Saturday, August 01, 2009

South African leopard study proves big cat conservation works

Written by Rhishja Larson
Published on July 29th, 2009
Posted in About Animals, About Science, In Africa

In the most comprehensive study on leopards ever conducted, researchers confirm that the leopard population at Phinda Private Game Reserve in KwaZulu-Natal bounced back after the launch of a major conservation program.

According to the results of a meticulous six-year field study led by researchers from Panthera, published this week in scientific journal Biological Conservation, strategic and science-based conservation can save big cats.

The Munyawana Leopard Research Project at &Beyond Phinda Private Game Reserve in KwaZulu-Natal, guided by Dr. Luke Hunter and Guy Balme from Panthera, in collaboration with &Beyond, began in April 2002 and has been instrumental in the long-term conservation of local leopard populations.

The research is the most comprehensive study on leopards ever conducted, specifically in terms of:

* Length of study: Six years
* Number of leopards collared: 64 (the highest recorded in previous studies was 31)
* Outputs generated from the research: Over 13,000 locations logged and more than 1,600 direct leopard observations made.

Effects of hunting on the leopard population

At the outset of the research, a high number of leopards were falling victim to both legal and illegal hunting. A controlled quota of leopards were allowed to trophy hunters. Farmers were also killing the big cats because they posed a a threat to livestock and wild game. Consequently, 23 of the 26 leopards tracked between 2002 and 2005 were killed.

The study's lead author, Guy Balme noted that "Many of those leopards were killed by humans and by 2005 we realized that the numbers dying at the hands of people were too high to sustain. We designed a conservation plan meant to reduce the worst of the problems in the hopes of bringing the leopards back."

While the project did not seek to reduce the legal quota of hunted leopards, it did include reducing the number of leopards hunted around Phinda and the adjacent Mkhuze Game Reserve.

Panthera's Executive Director, Luke Hunter, explained "We never sought to reduce the quota, but we argued that it needed to be distributed more fairly to avoid having all the hunts in one population."

In order to disperse the hunting pressure on the leopard population, new regulations were enacted in 2006. A ban on killing female and adolescent leopards by sport hunters, and a plan to help farmers avoid problems with leopards to reduce the reasons why leopards were killed, were put into place.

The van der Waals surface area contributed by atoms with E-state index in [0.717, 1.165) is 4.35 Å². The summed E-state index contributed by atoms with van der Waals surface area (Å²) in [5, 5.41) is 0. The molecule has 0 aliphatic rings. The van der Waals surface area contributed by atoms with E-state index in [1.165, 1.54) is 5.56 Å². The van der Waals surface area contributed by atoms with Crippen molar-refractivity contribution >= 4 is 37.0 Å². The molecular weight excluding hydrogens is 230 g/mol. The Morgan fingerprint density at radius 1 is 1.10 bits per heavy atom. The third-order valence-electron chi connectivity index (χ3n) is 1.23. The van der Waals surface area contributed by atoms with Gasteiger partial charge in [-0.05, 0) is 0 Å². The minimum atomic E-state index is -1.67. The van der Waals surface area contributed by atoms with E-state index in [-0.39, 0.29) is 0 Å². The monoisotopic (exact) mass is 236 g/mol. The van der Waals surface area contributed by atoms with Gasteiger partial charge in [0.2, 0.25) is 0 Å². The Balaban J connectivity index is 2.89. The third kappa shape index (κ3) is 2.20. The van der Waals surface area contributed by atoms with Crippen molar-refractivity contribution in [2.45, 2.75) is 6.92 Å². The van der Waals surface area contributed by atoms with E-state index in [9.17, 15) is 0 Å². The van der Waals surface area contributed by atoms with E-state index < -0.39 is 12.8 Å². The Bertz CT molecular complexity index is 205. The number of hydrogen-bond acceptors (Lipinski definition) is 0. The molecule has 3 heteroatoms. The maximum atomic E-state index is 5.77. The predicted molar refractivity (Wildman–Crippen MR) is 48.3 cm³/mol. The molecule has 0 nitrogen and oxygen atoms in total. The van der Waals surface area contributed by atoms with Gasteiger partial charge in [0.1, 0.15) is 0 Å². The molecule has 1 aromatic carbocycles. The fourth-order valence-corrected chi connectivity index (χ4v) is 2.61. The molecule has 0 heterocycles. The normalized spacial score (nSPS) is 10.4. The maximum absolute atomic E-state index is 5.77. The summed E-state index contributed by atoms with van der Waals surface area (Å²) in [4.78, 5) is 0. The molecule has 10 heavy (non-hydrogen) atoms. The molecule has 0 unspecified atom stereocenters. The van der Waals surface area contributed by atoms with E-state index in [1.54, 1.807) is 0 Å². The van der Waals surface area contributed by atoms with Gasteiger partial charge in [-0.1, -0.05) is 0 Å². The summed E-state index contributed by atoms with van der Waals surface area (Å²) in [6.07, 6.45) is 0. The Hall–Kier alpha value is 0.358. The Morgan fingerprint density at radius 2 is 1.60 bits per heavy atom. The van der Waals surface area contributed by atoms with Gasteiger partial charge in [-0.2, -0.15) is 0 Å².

Increase in leopard population

The increase in leopard population by 2008 proved that the plan was working. Not only were leopards living longer, but people were killing fewer of them.

A key finding was that by reducing the number of leopards killed helped to re-establish stability in the population, providing females with a "safe window" in which to raise their cubs.

It was also found that the leopard population had previously been put into constant chaos by the turnover caused by people killing the leopards. Thus, female leopards began to conceive more often and raise more cubs once the environment stabilized.

Balme explained the importance of resident males in the leopard population: "Male leopards don't help raise cubs, but they do provide essential security for `their' females, protecting them from new males which routinely kill their predecessors' cubs to improve their mating opportunities. With constant killing of resident males, females were trapped in a cycle where residents were not around long enough for the cubs to be raised."

Accountability in conservation

Dr. Luke Hunter believes conservationists must be held accountable for results - whether or not projects succeed or fail. "As conservationists, we can no longer afford to continue with the same feel-good projects and ideas unless we can show success - or if not, understand why they fail. Simply carrying on the same path without evaluating whether the cats are better off is not conservation. We have to be able to produce hard results for what we do."

Learn more about The Munyawana Leopard Research Project:


Learn more about big cats and Big Cat Rescue at

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